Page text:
1. During my years as a psychotherapist, I learned quickly that what is one person’s reality is another person’s fiction. I was not a private investigator and my job was to take all my patient’s “stories” at face value, and not to argue or cross-examine them about what might have “really” happened, knowing full well they were full of distortions, biases, misperceptions, exaggerations, omissions, denial, paranoia, fantasy, projections, all sorts of crazy contortions we all bring to our version of reality, more or less depending on who we are and whether we are psychotic. What mattered most was how what they were perceiving had happened made them feel, and how to help them to feel better, improve their problem-solving and analytical skills, and behave in healthier ways. Stories, movies, “real” or fiction give us insight into human emotion, expand our experience to things we never would have come across, hopefully open our minds. Most memoir is half-fiction. How can it not be? Most fiction is inspired by real feelings or events experienced by the author about the human condition, even science fiction. When someone tells me they only like real stories and not fiction, I just assume they lie a lot, not so much to others, but mostly to themselves. Loved your analysis of the TED talk.

    1. I love this post, Marta. It encapsulates the inner conflict so apparent in the self-reflective. I agree also with The Querulous Squirrel (there! two agreements in one). Personally, I don’t mind if someone doesn’t like fiction (even though I write both fiction and non-fiction). I think the problem lies in the fact that not everyone can relate to the world of metaphor in which an artist thrives. In fact, it is not possible to expose Truth if we do not use the language of metaphor as the things of the soul cannot be said in any other way. Perhaps this person’s soul functions more in the world of ‘fact’. We all know that fact is, however, often the fruit of reductionism, Throughout time immemorial, societies have thrived on oral traditions, when story-telling was the only way in which knowledge was been passed down the ages. This is why ancient story is littered with symbolism and metaphor. Those images tell the story of how Psyche is constructed, and still informs everything we are today. To be disconnected form Psyche is like being a plant without a root, (even though Psyche controls unconsciously, so your student might be intelligent, but she is unaware of the forces under-mind that hold sway over her waking reality. These are told in story. I always find we are in muddy water when a discussion is either right or wrong and absolutist, such as your student expressed by her lack of understanding of the purpose of fiction. Maybe her loss, maybe not.,,, .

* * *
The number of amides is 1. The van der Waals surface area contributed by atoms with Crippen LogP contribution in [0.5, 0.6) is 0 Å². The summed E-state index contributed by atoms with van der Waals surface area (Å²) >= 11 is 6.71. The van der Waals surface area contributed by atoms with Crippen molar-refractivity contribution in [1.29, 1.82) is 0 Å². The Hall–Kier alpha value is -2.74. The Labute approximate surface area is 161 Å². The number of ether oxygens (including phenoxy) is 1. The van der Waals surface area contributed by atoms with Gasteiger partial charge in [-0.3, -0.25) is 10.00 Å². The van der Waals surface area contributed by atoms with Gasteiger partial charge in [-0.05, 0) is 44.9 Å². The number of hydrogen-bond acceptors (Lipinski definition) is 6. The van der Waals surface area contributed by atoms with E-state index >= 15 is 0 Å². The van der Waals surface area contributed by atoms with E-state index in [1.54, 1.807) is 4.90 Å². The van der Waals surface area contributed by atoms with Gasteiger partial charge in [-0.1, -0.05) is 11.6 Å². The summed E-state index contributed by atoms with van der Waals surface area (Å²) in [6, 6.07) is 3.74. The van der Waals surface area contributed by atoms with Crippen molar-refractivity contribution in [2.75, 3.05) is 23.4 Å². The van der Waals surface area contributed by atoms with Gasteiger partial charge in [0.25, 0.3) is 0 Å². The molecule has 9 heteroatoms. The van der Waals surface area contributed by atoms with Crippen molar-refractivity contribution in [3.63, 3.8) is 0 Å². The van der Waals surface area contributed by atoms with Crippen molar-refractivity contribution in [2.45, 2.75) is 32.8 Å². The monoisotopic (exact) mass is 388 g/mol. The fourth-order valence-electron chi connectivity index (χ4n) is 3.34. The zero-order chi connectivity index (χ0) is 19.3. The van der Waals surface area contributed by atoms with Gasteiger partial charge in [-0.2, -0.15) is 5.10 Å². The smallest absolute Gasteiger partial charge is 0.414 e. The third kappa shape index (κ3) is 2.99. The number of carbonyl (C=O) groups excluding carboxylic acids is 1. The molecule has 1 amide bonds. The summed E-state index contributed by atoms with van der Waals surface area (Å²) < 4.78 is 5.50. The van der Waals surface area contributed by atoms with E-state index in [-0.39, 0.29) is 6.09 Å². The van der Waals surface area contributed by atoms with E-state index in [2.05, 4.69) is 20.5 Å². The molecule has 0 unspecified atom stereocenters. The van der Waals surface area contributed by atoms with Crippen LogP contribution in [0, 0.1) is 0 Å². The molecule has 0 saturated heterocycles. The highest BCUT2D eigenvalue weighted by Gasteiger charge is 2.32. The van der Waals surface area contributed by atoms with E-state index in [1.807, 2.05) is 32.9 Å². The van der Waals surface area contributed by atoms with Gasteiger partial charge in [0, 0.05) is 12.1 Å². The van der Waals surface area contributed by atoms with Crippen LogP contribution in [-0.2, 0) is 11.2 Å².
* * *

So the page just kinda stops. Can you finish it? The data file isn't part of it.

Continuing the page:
1. Niamh, I can never decide if people such as my student are better off or not. Since I’m a writer it seems self-serving to think they’re wrong… But stories mean so much. I do agree with you.

  2. I can’t help but broach the subject of the shortness of our collective cultural attention span. When I talk to young people about reading, I sense a lot of excuses being made. I’ve heard the ‘only like real stories’ thing, but also stuff like: “I’m too busy living, like, my real life.” This from humans whose necks seem perpetually bent toward a small screen displaying words.

    Don’t get me started! Good post, Marta. I’m with you. (Particularly regarding those who deny the value and relevance of fantasy/scifi–after all, the first envisionings of those screens they love so much was in scifi stories.)

    1. Thanks, Vaughn. And excellent point about sci-fi and those screens. Sci-fi has given us much. It’s a shame how disrespected it can be. I’m with you though. I think some people just don’t want to put in the work for reading fiction. Well, I say work. It isn’t work for me. It’s fun. It’s what I’m meant to do.